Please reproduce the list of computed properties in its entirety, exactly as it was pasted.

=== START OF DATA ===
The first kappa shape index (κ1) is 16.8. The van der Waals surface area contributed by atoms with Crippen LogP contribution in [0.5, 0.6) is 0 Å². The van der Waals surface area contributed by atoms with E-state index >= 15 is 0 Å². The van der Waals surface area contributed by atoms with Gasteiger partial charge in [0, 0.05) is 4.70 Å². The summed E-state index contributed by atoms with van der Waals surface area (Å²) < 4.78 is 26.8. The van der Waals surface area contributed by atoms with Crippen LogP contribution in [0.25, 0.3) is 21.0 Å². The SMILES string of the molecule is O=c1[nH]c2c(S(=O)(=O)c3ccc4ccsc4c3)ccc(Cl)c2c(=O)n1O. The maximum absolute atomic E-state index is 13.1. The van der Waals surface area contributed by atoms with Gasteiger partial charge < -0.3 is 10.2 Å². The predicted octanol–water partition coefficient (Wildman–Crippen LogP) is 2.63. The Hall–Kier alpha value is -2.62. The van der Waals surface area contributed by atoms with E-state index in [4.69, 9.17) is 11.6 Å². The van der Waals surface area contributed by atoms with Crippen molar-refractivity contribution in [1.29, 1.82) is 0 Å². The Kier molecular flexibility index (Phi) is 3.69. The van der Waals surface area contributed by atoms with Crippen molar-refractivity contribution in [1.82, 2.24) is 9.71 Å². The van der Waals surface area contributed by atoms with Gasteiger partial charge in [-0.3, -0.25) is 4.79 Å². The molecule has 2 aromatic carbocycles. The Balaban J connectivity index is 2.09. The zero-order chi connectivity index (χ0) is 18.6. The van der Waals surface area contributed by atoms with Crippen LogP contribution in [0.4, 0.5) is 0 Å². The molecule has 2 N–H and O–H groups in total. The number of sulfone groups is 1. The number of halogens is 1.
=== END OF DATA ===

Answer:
The first kappa shape index (κ1) is 16.8. The van der Waals surface area contributed by atoms with Crippen LogP contribution in [0.5, 0.6) is 0 Å². The van der Waals surface area contributed by atoms with E-state index >= 15 is 0 Å². The van der Waals surface area contributed by atoms with Gasteiger partial charge in [0, 0.05) is 4.70 Å². The summed E-state index contributed by atoms with van der Waals surface area (Å²) < 4.78 is 26.8. The van der Waals surface area contributed by atoms with Crippen LogP contribution in [0.25, 0.3) is 21.0 Å². The SMILES string of the molecule is O=c1[nH]c2c(S(=O)(=O)c3ccc4ccsc4c3)ccc(Cl)c2c(=O)n1O. The maximum absolute atomic E-state index is 13.1. The van der Waals surface area contributed by atoms with Gasteiger partial charge < -0.3 is 10.2 Å². The predicted octanol–water partition coefficient (Wildman–Crippen LogP) is 2.63. The Hall–Kier alpha value is -2.62. The van der Waals surface area contributed by atoms with E-state index in [4.69, 9.17) is 11.6 Å². The van der Waals surface area contributed by atoms with Crippen molar-refractivity contribution in [1.29, 1.82) is 0 Å². The Kier molecular flexibility index (Phi) is 3.69. The van der Waals surface area contributed by atoms with Crippen molar-refractivity contribution in [1.82, 2.24) is 9.71 Å². The van der Waals surface area contributed by atoms with Gasteiger partial charge in [-0.3, -0.25) is 4.79 Å². The molecule has 2 aromatic carbocycles. The Balaban J connectivity index is 2.09. The zero-order chi connectivity index (χ0) is 18.6. The van der Waals surface area contributed by atoms with Crippen LogP contribution in [0.4, 0.5) is 0 Å². The molecule has 2 N–H and O–H groups in total. The number of sulfone groups is 1. The number of halogens is 1.